But of late the Big Bang has been sighted, roaming the Oxford restaurant scene like the restless ghost of an en-sausaged pig. Rising phoenix-like from meaty ashes, it is reincarnated as one of the latest innovations on the Oxford dining scene: the Pop-Up Restaurant.

Supper clubs - where strangers meet for a meal in a private household, like anonymous dinner parties - have long been popular in London. And until recently, a supper club named Oxfork provided paying dinner-party guests with themed dinner parties ranging from Burns Night to Asparagus Night. (More on Oxfork later.)

The pop-up restaurant is less formal than a traditional restaurant, and more open (and legal) than supper clubs, which rely on secret locations discovered via the internet and social media to remain both exclusive and one step ahead of licensing and zoning regulations. Like pop-up galleries, the idea is to make use of otherwise abandoned urban spaces, turning empty buildings into temporary, experimental restaurants.

Oxford Brookes Restaurant is normally a place for catering students to practice their skills during daily lunch service - but the rest of the day, it’s a fully-equipped professional restaurant that happens to have nobody in it. Max Mason, former owner/manager of the Big Bang, saw his chance, and now on Thursday to Saturday evenings from 5pm till 11, you can devour bangers and mash once more.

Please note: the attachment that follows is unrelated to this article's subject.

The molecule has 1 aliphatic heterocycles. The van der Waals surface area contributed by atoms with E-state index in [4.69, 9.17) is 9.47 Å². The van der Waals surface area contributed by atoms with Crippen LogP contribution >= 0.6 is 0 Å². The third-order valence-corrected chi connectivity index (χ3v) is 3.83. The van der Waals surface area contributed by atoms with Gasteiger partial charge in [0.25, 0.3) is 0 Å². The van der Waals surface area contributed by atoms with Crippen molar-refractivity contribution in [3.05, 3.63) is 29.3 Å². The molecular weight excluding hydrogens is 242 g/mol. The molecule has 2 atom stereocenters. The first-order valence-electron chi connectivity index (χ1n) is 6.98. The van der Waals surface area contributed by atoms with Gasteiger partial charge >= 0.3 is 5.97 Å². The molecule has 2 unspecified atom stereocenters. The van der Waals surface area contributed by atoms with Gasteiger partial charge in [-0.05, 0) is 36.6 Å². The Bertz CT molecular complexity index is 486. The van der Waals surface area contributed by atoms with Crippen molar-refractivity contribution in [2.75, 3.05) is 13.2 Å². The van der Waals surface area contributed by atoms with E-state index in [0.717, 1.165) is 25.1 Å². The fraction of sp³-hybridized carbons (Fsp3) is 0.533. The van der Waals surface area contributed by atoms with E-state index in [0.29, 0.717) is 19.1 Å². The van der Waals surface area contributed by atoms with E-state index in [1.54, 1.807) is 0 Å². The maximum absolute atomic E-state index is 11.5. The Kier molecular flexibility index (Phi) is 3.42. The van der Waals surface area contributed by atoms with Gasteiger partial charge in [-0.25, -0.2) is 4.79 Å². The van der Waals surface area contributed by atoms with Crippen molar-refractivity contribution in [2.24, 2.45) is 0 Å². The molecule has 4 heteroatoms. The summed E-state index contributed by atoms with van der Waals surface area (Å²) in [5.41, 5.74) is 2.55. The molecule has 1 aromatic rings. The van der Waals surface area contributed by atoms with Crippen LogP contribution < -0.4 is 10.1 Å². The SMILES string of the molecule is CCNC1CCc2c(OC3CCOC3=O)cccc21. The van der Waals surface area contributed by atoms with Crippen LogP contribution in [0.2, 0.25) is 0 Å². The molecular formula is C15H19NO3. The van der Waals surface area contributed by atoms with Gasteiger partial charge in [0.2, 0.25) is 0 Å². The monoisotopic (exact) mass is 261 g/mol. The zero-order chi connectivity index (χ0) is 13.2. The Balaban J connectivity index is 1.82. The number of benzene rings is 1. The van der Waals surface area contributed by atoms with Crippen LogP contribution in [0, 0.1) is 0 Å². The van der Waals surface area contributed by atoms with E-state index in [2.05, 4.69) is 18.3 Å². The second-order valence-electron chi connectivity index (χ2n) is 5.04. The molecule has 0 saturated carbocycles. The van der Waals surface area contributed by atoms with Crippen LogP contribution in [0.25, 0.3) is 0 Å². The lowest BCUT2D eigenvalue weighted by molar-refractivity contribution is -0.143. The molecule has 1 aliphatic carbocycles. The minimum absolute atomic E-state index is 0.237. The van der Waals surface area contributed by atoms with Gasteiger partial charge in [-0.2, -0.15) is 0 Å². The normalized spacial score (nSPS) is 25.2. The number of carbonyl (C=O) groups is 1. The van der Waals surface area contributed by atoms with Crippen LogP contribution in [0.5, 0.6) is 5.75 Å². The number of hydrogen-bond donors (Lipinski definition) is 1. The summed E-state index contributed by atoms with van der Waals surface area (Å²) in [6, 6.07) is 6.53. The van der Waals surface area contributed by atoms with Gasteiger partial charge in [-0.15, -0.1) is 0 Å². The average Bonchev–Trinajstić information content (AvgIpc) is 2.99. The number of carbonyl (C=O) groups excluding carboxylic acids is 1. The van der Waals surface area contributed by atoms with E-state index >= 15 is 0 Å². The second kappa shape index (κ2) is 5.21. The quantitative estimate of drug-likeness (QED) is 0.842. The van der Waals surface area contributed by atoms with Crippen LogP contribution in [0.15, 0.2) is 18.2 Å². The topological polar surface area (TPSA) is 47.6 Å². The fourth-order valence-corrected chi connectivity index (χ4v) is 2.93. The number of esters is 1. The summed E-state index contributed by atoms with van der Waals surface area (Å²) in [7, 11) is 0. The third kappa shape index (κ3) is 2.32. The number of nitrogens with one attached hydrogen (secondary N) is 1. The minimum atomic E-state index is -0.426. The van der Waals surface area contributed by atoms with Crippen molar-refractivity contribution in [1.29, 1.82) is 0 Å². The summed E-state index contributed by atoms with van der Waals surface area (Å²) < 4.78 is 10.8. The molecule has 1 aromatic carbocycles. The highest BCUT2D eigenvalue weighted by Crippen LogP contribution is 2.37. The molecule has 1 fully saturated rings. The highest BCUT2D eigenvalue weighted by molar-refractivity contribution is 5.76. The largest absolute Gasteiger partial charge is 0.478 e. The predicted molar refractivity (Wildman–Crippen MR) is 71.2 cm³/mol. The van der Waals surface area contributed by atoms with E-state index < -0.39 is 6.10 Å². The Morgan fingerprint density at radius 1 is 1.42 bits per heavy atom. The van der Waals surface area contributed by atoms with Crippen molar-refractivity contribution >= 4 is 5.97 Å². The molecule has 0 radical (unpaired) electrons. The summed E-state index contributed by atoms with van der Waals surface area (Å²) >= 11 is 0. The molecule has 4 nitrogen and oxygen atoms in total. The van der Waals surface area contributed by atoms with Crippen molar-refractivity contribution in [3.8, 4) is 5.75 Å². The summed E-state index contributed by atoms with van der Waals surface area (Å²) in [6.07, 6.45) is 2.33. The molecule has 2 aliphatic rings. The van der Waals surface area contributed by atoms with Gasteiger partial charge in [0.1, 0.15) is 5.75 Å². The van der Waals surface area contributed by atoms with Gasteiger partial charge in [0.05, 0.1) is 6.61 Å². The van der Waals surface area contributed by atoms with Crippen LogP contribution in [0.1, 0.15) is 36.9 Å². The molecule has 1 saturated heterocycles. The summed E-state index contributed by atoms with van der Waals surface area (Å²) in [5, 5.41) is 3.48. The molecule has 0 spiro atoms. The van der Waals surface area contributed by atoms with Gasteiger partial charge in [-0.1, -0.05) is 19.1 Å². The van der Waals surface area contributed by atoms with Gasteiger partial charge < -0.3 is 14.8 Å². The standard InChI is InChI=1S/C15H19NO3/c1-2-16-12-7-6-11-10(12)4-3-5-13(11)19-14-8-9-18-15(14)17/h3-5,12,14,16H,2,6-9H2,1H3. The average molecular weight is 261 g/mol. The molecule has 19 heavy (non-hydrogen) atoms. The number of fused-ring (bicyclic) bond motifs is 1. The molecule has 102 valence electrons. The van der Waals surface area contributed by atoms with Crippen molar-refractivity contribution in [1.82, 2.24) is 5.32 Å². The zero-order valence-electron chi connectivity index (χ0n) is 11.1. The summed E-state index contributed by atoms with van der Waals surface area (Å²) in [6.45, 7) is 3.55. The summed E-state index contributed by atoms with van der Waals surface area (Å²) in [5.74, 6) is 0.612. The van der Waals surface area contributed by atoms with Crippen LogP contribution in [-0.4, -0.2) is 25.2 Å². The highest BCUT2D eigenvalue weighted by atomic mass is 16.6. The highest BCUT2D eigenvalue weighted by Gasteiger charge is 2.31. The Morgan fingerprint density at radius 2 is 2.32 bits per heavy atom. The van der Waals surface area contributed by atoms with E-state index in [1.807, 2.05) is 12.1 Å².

In these tight-belted times, thrifty (and hungry) customers need an extra reason to head to restaurants. “You have to provide either incredible food, an incredible price, or an incredible experience,” says Max Mason, “and pop-ups give you that experience.” Plus, he adds, savings on short-term leases can be passed on to the customer.

Drew Brammer, manager of Oxfork - now a full-time restaurant with premises on Magadalen Road, East Oxford - agrees. “At Oxfork, we don’t want people to book tables for 2 or 4 people - we’d rather they share one of our big tables. We want people to mingle, to meet new friends - almost like an eating networking event.” It’s that informal experience that draws people in, just as when Oxfork was a simple supper club. “We wanted to keep the relaxed ambience of eating in somebody’s house”, says Drew.

Pop-ups are clearly popular: Oxfork has gone from supper club to pop-up restaurant to full-time eatery on the strength of its clientele. And the Big Bang has also been successful in its new venue, although it’s likely to be a quick bang - Max wants to move to new premises in North Oxford or the city centre soon.

It’s the freedom that pop-up restaurants bring that really excites Max; he says that you can use them as test cases, trying new dishes, new atmospheres in which to dine, and a different style of eating. And both restaurateurs see more exciting possibilities for the Oxford dining scene in the future: “Oxford is becoming a real gastronomic hub”, says Max. Driven by social media, through which restaurants can connect with a loyal, trend-setting clientele, dining out is set to become as relaxed and laid-back as visiting a friend’s house for dinner.

Find out more about The Big Bang at http://www.thebigbangrestaurants.co.uk/ee/index.php/site/.

Find out more about Oxfork at http://www.oxfork.com/.

Running a pop-up restaurant or supper club in Oxford? We'd love to hear from you: [email protected]